The same is true of Tess' academic rival, who avoids being the evil girl foil as well. And the scenes between Tess and her coworkers at the cafe where she works were some of my favorite--they were the sorts of interactions that just nailed the experience of being 21 and trying to figure everything out. As a result, One & Only is a girl-positive narrative, even though that's not the story's focus.
In the end, a good writer is a good writer, and Diana Peterfreund is that, and it doesn't change when she's writing as Viv Daniels.
She's developed a strong, realistic college setting in this start to a series, with characters that have rich lives and believable struggles.
While I felt like the resolution to One & Only came a bit too quickly and tidily, and the family issues need more working out to really be fully satisfying (though the next book is from Hannah's point-of-view, so I imagine this will be explored further), as far as contemporary college-set romances go, One & Only sits high above much of the pack. So if you're curious about the new adult thing, this would be a good place to start. And if, like me, you're intrigued by the concept of new adult as a genre/category/whatever, but have found the execution lacking, One & Only might just work for you too.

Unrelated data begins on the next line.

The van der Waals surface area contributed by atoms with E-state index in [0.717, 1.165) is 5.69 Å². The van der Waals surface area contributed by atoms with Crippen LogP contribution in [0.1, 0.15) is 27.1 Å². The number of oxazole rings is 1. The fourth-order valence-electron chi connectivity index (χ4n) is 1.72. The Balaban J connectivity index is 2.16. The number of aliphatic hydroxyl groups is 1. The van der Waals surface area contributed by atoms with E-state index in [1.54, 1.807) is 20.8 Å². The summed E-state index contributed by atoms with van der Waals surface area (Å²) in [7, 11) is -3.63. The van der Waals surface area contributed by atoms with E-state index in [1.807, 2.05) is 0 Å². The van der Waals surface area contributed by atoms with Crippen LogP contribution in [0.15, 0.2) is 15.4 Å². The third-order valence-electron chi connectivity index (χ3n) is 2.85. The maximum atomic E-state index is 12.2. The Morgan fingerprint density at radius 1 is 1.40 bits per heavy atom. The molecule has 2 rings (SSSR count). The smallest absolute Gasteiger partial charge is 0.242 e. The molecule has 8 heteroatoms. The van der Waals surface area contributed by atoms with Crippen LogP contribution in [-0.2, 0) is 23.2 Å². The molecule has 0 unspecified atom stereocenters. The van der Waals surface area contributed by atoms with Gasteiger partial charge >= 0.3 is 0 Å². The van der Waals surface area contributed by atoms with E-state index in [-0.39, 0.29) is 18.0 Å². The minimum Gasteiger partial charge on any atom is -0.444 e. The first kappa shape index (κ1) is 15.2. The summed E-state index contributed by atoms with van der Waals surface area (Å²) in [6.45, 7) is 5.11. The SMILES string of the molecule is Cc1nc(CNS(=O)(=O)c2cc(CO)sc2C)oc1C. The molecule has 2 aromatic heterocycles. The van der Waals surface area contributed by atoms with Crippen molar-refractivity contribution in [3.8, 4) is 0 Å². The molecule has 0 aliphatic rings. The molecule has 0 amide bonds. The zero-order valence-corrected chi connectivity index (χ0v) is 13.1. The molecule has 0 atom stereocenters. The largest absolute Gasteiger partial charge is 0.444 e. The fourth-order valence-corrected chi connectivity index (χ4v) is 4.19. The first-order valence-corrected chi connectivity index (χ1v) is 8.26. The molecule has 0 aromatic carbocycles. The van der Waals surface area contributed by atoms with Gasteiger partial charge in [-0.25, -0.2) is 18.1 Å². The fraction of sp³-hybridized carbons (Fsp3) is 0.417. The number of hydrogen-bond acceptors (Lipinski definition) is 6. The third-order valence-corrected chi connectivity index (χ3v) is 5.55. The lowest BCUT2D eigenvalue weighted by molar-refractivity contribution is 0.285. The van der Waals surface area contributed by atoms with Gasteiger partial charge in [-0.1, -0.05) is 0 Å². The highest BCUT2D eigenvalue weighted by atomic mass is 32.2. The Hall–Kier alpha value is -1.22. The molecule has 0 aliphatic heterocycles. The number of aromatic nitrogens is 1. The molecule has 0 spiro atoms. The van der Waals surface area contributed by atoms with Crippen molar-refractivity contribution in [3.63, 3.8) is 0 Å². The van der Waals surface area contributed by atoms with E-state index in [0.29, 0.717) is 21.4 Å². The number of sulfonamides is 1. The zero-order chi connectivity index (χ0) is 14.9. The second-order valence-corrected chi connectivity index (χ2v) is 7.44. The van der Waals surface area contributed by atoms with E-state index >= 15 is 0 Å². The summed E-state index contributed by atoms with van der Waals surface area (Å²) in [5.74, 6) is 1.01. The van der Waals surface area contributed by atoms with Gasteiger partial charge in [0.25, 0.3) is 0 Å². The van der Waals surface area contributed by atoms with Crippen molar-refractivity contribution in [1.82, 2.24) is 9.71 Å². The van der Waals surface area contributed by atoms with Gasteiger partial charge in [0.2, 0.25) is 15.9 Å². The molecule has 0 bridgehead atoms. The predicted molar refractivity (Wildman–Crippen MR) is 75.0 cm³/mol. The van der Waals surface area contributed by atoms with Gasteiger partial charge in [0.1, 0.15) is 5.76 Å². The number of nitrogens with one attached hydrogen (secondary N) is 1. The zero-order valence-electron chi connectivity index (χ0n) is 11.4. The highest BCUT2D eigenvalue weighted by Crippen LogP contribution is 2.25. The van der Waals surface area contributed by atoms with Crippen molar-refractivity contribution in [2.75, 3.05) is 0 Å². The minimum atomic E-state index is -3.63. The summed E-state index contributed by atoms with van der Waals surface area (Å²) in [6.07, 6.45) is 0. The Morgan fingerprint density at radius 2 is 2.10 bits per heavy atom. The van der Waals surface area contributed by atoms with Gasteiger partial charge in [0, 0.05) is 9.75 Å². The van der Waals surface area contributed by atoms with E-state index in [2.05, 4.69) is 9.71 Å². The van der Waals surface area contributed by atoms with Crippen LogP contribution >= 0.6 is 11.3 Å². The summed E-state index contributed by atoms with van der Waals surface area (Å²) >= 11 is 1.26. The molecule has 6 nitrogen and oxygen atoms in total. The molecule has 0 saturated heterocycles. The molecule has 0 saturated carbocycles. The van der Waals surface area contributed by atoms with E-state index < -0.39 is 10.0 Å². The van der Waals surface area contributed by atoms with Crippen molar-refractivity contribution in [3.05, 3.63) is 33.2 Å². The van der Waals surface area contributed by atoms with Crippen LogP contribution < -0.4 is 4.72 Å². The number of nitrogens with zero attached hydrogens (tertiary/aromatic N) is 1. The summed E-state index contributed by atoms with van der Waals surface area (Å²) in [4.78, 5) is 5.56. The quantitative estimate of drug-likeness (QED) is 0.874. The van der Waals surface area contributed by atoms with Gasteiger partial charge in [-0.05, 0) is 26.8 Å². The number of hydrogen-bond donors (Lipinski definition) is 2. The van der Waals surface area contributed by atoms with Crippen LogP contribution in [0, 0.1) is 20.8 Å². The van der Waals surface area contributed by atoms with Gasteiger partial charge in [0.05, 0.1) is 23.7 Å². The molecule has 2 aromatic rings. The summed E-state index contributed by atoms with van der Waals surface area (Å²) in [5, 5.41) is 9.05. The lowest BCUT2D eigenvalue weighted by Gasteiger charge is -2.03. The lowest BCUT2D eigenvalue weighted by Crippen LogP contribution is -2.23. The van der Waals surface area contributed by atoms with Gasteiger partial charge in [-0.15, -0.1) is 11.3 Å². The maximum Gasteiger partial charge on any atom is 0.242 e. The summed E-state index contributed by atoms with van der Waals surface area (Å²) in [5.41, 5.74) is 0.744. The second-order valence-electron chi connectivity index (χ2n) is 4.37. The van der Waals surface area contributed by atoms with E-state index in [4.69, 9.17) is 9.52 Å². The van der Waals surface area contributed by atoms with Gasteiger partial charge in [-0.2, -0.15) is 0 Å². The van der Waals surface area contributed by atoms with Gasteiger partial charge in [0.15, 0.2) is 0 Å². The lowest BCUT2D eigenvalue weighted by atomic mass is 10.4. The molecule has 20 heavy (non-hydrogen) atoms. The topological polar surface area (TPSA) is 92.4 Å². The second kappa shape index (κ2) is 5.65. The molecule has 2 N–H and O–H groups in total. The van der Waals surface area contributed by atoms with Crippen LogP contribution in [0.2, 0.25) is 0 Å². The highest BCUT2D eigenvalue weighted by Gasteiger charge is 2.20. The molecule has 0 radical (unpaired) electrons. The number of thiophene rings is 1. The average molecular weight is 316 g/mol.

*FYI, whenever I read/hear the phrase "I remember everything," I assume it's a Dawson's Creek shout-out--that's how I roll.
Disclosure: Review copy provided by the author.